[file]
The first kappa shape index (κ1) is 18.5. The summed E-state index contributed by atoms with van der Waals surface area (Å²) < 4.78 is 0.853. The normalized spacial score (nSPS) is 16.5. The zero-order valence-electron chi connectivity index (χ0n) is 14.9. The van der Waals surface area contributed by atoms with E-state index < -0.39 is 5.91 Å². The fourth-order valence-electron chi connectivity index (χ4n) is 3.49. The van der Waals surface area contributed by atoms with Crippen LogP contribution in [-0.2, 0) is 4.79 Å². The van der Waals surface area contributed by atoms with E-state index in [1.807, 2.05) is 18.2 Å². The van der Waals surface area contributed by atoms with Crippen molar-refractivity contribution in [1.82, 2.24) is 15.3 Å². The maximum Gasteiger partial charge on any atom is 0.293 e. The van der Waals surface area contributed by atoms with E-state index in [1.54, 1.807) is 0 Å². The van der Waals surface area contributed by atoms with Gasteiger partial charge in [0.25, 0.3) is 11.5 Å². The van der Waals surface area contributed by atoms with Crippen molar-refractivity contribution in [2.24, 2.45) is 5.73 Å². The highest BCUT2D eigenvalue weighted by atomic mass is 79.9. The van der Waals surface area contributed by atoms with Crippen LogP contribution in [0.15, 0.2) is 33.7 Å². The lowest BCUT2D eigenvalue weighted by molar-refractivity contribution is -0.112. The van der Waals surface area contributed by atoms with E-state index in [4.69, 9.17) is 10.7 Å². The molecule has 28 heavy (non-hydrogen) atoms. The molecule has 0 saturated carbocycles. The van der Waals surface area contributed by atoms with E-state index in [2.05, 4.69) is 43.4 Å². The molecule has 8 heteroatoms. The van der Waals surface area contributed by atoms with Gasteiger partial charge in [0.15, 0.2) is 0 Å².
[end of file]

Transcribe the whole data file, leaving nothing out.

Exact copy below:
The first kappa shape index (κ1) is 18.5. The summed E-state index contributed by atoms with van der Waals surface area (Å²) < 4.78 is 0.853. The normalized spacial score (nSPS) is 16.5. The zero-order valence-electron chi connectivity index (χ0n) is 14.9. The van der Waals surface area contributed by atoms with E-state index < -0.39 is 5.91 Å². The fourth-order valence-electron chi connectivity index (χ4n) is 3.49. The van der Waals surface area contributed by atoms with Crippen LogP contribution in [-0.2, 0) is 4.79 Å². The van der Waals surface area contributed by atoms with E-state index in [1.807, 2.05) is 18.2 Å². The van der Waals surface area contributed by atoms with Crippen molar-refractivity contribution in [1.82, 2.24) is 15.3 Å². The maximum Gasteiger partial charge on any atom is 0.293 e. The van der Waals surface area contributed by atoms with E-state index in [1.54, 1.807) is 0 Å². The van der Waals surface area contributed by atoms with Gasteiger partial charge in [0.25, 0.3) is 11.5 Å². The van der Waals surface area contributed by atoms with Crippen molar-refractivity contribution in [2.24, 2.45) is 5.73 Å². The highest BCUT2D eigenvalue weighted by atomic mass is 79.9. The van der Waals surface area contributed by atoms with Crippen LogP contribution in [0.15, 0.2) is 33.7 Å². The lowest BCUT2D eigenvalue weighted by molar-refractivity contribution is -0.112. The van der Waals surface area contributed by atoms with E-state index in [4.69, 9.17) is 10.7 Å². The molecule has 28 heavy (non-hydrogen) atoms. The molecule has 0 saturated carbocycles. The van der Waals surface area contributed by atoms with E-state index in [2.05, 4.69) is 43.4 Å². The molecule has 8 heteroatoms. The van der Waals surface area contributed by atoms with Gasteiger partial charge in [0.15, 0.2) is 0 Å².